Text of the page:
By IVY ASHE
Baybayan is a captain in the Polynesian Voyaging Society and was awarded the rank of pwo, a degree in the Weriyeng School of Navigation of Micronesia, by his teacher Mau Piailug, the master navigator who guided the first voyage of Hokulea.
He previously was the navigator-in-residence and an assistant director for ‘Imiloa Astronomy Center, which is part of the university, and said his opinion presented during testimony “is my own and does not represent any of my organizations.”
During cross-examination, he said he thinks TMT and Hawaiian cultural practices could co-exist.
“I’m a modern Hawaiian. I believe in my traditions, I believe in my culture, but I think that’s consistent with our progression … to be highly reflective and highly motivated to learn about the world we live in, and so we ally ourselves with the tradition of curiosity and exploration,” he said.
Other parties questioned Baybayan about his own cultural practices and what Mauna Kea meant to him as a navigator. One party, Chase Kahookahi Kanuha, asked how many Hawaiian astronomers were working on Mauna Kea. Baybayan named one astronomer.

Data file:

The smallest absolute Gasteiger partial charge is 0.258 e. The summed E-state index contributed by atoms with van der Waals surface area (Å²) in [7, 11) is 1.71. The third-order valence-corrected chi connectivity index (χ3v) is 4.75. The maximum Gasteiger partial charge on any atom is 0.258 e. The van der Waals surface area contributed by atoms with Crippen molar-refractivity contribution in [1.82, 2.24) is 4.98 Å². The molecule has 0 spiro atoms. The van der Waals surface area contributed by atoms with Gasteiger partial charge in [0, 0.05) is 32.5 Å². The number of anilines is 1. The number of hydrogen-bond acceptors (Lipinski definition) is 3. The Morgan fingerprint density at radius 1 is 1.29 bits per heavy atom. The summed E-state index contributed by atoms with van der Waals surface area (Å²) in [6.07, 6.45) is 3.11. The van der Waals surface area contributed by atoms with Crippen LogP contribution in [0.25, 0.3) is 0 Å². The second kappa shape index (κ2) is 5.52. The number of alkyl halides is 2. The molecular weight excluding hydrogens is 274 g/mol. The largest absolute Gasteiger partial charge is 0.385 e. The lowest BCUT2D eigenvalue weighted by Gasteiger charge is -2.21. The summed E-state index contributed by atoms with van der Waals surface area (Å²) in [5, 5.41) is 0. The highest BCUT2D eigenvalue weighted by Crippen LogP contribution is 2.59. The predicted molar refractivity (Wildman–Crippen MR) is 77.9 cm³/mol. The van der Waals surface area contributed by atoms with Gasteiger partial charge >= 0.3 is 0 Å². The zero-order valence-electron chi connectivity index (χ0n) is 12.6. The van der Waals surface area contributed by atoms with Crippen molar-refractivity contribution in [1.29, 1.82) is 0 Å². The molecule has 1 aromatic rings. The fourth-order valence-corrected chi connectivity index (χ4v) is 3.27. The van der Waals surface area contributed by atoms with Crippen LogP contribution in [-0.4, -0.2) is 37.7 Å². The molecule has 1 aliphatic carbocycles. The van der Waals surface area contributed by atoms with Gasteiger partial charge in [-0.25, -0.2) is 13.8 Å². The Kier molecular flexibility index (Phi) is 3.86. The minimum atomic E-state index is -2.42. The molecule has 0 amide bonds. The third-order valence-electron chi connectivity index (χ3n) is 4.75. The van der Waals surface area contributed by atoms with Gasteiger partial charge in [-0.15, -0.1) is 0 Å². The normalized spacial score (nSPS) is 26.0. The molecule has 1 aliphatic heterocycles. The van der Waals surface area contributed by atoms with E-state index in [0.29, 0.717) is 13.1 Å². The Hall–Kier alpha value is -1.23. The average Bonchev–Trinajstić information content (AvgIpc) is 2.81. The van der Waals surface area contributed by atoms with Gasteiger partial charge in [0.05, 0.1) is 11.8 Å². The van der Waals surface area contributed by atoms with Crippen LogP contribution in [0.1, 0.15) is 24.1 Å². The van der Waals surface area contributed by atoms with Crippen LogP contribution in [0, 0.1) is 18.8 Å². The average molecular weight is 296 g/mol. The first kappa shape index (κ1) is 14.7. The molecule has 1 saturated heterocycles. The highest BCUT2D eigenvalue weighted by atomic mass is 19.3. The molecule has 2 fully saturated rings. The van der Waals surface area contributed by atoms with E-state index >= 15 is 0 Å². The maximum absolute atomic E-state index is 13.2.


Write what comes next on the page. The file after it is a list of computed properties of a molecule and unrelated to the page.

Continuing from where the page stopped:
Kanuha then asked how Hawaiians would benefit from the TMT if “less than 0.0001 percent had direct participation in the telescopes.”
“What legitimate participation have Hawaiians had in this field of science through telescopes on Mauna Kea other than the giving of their sacred mauna for desecration in the name of astronomy and giant telescopes?” he said.
Baybayan said people did not need to be directly observing at the telescope sites in order to participate, and that technicians and those who use astronomy data once it is collected also could benefit from the project.
McLaren, the associate director for the University of Hawaii at Manoa Institute for Astronomy, was cross-examined by just one party, Deborah Ward, before the end of the day. He was asked primarily about costs of telescope decommissioning and liability.
The contested case is a quasi-judicial hearing and is the second TMT-related contested case in the past six years. The first case began in 2011. The state Board of Land and Natural Resources issued a permit to UH to build the $1.4 billion telescope before that case concluded.
In December 2015, the state Supreme Court said that permit was not valid because its issuance violated due process of those in the contested case. Pre-hearing conferences for the new case began in June.
All hearings take place from 9 a.m-4:30 p.m. at the Hilo Naniloa Hotel Crown Room.
Hearings are scheduled for Nov. 15-16, Nov. 18, Nov. 21-23, Nov. 28, Dec. 1-2, Dec. 5-6, Dec. 8-9, Dec. 12-13, Dec. 16 and Dec. 19-20.
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